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Moving Outside the Box: Toward a Culture of Workplace Respect & Civility

Moving Outside the Box: Toward a Culture of Workplace Respect & Civility

Business leaders have spent the better part of the last three years assessing their compliance needs in response to increased legislation requiring sexual harassment training. Some (or all) employees in at least eight states and two territories require training as of August 2020, and another nine states that have officially recommended harassment training. While providers have responded to the need for increased training in this area, Syntrio and its customers have learned a great deal about what truly makes corporate education work. Gone are the days where employers must only be concerned with “checking the box” regarding training, as employees now expect and appreciate a drive toward not just the prevention of harassment, but an overall improvement in workplace culture, civility, and respect.


Understanding the needs of the modern workforce, Syntrio has taken great strides to develop a suite of courses that meet the goals of employers looking not just to meet their compliance needs, but to attain the improvement in workplace culture that will allow them not just to comply with the law in their jurisdiction, but to actually prevent incidents of harassment and discrimination from occuring. According to a New York Times article, even at the beginning of the #MeToo era, in 2017, employees have become cynical to the idea of mandatory harassment training, and often complain about things like uncomfortability, the reinforcement of gender stereotypes, and the possibility that basic training can actually make the problem worse. Criticisms like these have not subsided in the last three years, and corporate responses to current events have only increased cynicism regarding the true motivation behind simple “PowerPoint” style training.


In the past two years Sytrio has continued development on a suite of courses aimed at improving workplace culture, civility, respect and bystander intervention. These courses are intended to be taken in conjunction with Syntrio’s industry-leading sexual harassment prevention courseware, and teach employees how to spot potentially dangerous situations. Perhaps more importantly, our respectful workplace suite teaches employees how to combat problems safely and without fear of retaliation. Users can think of the “respect” series as continuing education on how to prevent incidents of harassment and discrimination in the workplace.


Syntrio’s courses all contain the hallmark interactivity and narrative-driven storytelling that has made Syntrio’s harassment courseware a model for the industry. As the EEOC Task Force Study of Harassment in the Workplace stated prior to the expansion of required harassment training in the United States, “[training] is important, but it has to be the right kind of training.”  Further, that same study also found “employers should consider workplace civility training and bystander intervention training.”  The events of the past  four  years have only validated the need for not just sexual harassment prevention training, but an overall re-emphasis on how employees communicate with one another and identify and report potentially offensive and/or hostile behavior at work.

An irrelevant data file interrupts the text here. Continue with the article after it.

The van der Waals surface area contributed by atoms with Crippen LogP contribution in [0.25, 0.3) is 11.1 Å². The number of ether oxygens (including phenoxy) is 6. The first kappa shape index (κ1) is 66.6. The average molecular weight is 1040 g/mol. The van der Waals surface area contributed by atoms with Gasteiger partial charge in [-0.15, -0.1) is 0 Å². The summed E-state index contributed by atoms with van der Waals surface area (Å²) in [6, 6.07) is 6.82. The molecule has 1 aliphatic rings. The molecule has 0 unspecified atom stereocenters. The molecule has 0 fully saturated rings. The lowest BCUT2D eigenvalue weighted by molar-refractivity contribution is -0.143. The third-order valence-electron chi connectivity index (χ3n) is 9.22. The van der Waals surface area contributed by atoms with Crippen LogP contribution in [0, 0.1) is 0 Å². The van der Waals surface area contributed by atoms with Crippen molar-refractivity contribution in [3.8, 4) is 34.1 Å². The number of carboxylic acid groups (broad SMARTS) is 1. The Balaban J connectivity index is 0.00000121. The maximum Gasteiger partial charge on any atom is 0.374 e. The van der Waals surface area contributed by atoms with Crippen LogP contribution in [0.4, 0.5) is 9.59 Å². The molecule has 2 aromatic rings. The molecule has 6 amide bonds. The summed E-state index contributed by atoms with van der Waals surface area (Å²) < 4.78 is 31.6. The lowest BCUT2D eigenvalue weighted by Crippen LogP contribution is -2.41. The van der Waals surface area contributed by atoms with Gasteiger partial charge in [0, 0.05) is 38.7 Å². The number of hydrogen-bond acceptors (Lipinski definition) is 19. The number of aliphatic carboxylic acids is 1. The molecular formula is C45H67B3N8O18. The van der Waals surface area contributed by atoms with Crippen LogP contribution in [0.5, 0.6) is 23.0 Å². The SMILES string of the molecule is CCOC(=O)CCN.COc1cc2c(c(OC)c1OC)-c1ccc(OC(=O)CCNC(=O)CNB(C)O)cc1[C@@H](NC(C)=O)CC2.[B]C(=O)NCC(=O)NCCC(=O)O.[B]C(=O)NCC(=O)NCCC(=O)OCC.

At Syntrio, we feel that people are better prepared to confront uncomfortable situations when they are aware of what respectful behavior looks like, and how to communicate with a potential bad actor (and upper management) when a situation arises. When employees have training on respect, bystander intervention, and other forms of sensitivity and civility, we have found they are simply better prepared to understand how their biases and microaggressions can have a negative impact on the workplace as a whole. We also believe that employees respond better to mandatory harassment training when they have a more positive outlook on the motivation for it and can view the positive in speaking up about their behavior (rather than the potential consequences).


Sexual harassment prevention training is here to stay. Given that nearly half of the states in the country either require workplace training or strongly recommend it, there is a clear need to budget and plan for annual or bi-annual training on the topic. But Syntrio believes the EEOC and others are correct when they argue it is not enough to do what is mandatory or recommended, rather the rewards of making effort to improve your workplace culture (in addition to harassment training) are what will pay dividends via a reduction in complaints, incidents and more positive working environment for your employees. Syntrio invites you to contact us today to discuss the wide variety of training programs we have available to meet your time and budget needs.



  1. California, Connecticut, Delaware, Illinois, Maine, New York, and Washington all have laws requiring the training of some or all employees on the prevention of sexual harassment.
  2. Washington D.C. and the U.S. Virgin Islands have sexual harassment training requirements.
  3. Colorado, Hawaii, Maryland, Massachusetts, New Jersey, Ohio, Vermont and Wisconsin have officially recommended (by Executive Order, administrative opinion or statute) that employers train their workforce on the prevention of sexual harassment.

Since 2007, Jonathan has practiced labor and employment law on behalf of management. Jonathan focuses his practice on advising employers on the prevention of harassment and discrimination issues, with an emphasis on providing in-person harassment training programs to companies of all sizes. Jonathan is licensed in California, Illinois, and Wisconsin, and maintains a national advice practice.

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